In keeping with the pioneering nature of the project, the heart of its operations is a former Royal Ordnance Factory (ROF) at Bishopton. Here, the current owner is remediating the 10 square kilometres with a view to new housing, commercial and community buildings, as well as a new woodland park and recreational facilities. There are native and conifer woodlands, and since January 2017 has become Eadha’s tree nursery.
By virtue of the security fence around the post-industrial site, it had become something of an accidental wildlife haven. Surveys have recorded 24 species of mammal, four species of amphibian and 100 species of bird, including badgers, otters, bats and barn owls. This rich enclave is in sharp contrast to the deserted Renfrewshire hills round about. A landscape scarred by a long history of draining and grazing, with very little native woodland and no natural regeneration.
Opportunity to alleviate flooding
These denuded rolling plains aren’t just bad for wildlife. They contribute to regular and serious flooding to local communities at Lochwinnoch and Kilburnie, and threaten the future of water sports at Castle Semple Loch due to silting.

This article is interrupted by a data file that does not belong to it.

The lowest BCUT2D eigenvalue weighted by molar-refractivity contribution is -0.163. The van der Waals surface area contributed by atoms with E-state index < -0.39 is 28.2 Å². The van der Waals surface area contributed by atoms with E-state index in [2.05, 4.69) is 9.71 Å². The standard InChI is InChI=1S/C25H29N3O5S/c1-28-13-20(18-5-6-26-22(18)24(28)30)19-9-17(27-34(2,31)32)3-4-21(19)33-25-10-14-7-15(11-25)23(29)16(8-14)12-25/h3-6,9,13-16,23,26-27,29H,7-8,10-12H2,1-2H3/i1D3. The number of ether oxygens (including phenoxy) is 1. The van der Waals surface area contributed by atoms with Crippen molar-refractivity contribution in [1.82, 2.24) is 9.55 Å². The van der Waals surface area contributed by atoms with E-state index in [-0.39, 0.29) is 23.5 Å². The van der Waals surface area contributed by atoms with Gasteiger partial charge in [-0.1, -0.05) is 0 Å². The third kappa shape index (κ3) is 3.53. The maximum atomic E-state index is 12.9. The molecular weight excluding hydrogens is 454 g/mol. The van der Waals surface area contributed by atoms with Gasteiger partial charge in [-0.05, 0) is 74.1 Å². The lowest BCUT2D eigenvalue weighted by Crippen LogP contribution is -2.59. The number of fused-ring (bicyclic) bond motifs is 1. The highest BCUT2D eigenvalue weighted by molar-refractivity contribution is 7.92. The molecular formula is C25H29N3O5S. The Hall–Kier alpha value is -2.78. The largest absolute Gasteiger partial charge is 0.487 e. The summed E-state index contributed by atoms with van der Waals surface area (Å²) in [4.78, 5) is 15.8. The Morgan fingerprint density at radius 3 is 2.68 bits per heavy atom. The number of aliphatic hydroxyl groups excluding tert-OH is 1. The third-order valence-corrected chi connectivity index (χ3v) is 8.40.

“From the flood statistics produced by SEPA we know the 10-year flood risk in our area is £73 million,” says Joe. “Research by the IUCN and Moors for the Future suggests that the peak in flood can be reduced by up to 30 per cent. Planting riparian woodland and encouraging regeneration should reduce it further.”
Upland farmers have a crucial role to play in reducing flooding and improving habitat by rewetting the moors, but it’s far from a one-way street. Many are concerned about the impact on livelihoods as we leave the European Union. The project is now in active discussions with several local land managers to plant trees, restore peat bog and store carbon – allowing them to qualify for carbon credits.
“We have a golden window of opportunity,” says Joe. “Some carbon credit brokers won’t work with individuals, they want them to form a collective and work together. It’s early days, but with Eadha acting as the umbrella, we’re hopeful.”
Healing the land, together